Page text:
Deaccessioning - as practice entailing a physical relocation of an item with the consequence of making the item less accessible to its previous audience - is among the most controversial aspects of museum management. The disposal of items has traditionally been considered a violation of the museum's commitment to preservation and display, but a number of arguments have been advanced to point out its contribution to sustainability, efficiency, and even visitor welfare. As a result, deaccessioning has enjoyed increasing recognition both in academia and the professional world. Nevertheless, the consequences of abusing deaccessioning policies seem dire. Excessively liberal disposal policies may cause the dispersion of cultural heritage as well as managerial misconduct due to moral hazard. We review the arguments typically advanced in support and against deaccessioning and argue that, while considerable damage may result from its abuse, the benefits are compelling and regulations may be effectively employed to prevent pitfalls. In addition, we address the current situation of deaccessioning in Europe and argue that, while the subsidiary principle prevents the European Union from ruling in matters of national heritage, considerable interest exists among academics and professionals, resulting in a growing body of guidelines from national museal associations that present a degree of conformity to each other, and to the international codes of ethics.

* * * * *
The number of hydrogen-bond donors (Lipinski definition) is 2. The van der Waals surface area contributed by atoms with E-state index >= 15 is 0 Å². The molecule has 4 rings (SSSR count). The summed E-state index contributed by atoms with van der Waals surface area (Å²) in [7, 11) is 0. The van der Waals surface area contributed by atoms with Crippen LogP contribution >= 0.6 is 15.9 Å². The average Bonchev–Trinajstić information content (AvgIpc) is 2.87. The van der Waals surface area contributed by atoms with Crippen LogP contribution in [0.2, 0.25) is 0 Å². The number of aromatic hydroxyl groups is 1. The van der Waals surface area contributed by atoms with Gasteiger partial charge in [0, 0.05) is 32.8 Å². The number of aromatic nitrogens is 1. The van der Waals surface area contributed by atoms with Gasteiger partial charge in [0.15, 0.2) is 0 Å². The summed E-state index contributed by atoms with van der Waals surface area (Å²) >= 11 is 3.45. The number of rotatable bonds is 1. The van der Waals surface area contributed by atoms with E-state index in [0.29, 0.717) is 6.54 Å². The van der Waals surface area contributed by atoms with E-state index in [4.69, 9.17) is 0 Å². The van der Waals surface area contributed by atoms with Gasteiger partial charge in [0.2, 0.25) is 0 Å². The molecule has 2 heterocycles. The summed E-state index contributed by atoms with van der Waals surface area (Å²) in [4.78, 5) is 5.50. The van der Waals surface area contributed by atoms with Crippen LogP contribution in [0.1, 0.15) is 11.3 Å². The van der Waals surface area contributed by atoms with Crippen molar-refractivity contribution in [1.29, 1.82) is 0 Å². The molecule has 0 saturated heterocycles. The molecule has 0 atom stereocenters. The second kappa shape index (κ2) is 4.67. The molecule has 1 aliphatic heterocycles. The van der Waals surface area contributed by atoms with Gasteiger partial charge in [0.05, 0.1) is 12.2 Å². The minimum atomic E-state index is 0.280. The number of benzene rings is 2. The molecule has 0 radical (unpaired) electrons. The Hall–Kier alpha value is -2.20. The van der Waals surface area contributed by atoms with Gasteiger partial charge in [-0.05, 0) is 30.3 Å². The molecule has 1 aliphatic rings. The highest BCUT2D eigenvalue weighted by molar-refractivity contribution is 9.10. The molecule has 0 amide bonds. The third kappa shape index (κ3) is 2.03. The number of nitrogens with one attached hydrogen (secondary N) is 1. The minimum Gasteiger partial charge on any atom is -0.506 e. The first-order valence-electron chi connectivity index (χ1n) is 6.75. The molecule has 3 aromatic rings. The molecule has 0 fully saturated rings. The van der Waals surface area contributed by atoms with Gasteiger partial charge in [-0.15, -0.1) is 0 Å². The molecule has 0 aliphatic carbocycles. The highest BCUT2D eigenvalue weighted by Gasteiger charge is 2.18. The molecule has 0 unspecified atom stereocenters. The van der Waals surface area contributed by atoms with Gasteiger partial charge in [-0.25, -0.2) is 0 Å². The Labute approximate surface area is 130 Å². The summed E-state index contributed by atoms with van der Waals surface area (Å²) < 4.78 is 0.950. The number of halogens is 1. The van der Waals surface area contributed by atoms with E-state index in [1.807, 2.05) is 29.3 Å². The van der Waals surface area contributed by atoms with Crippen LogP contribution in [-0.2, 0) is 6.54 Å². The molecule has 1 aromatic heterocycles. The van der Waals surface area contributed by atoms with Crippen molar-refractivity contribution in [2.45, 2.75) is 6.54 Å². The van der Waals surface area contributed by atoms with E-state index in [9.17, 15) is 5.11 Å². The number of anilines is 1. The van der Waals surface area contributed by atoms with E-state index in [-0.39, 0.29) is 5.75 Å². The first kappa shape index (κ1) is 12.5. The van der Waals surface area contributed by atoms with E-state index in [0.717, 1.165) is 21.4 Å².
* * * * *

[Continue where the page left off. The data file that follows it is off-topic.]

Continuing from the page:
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Journal of Cultural Heritage
International Institute of Social Studies of Erasmus University (ISS)

Vecco, M, & Piazzai, M. (2014). Deaccessioning of museum collections: What do we know and where do we stand in Europe?. Journal of Cultural Heritage. doi:10.1016/j.culher.2014.03.007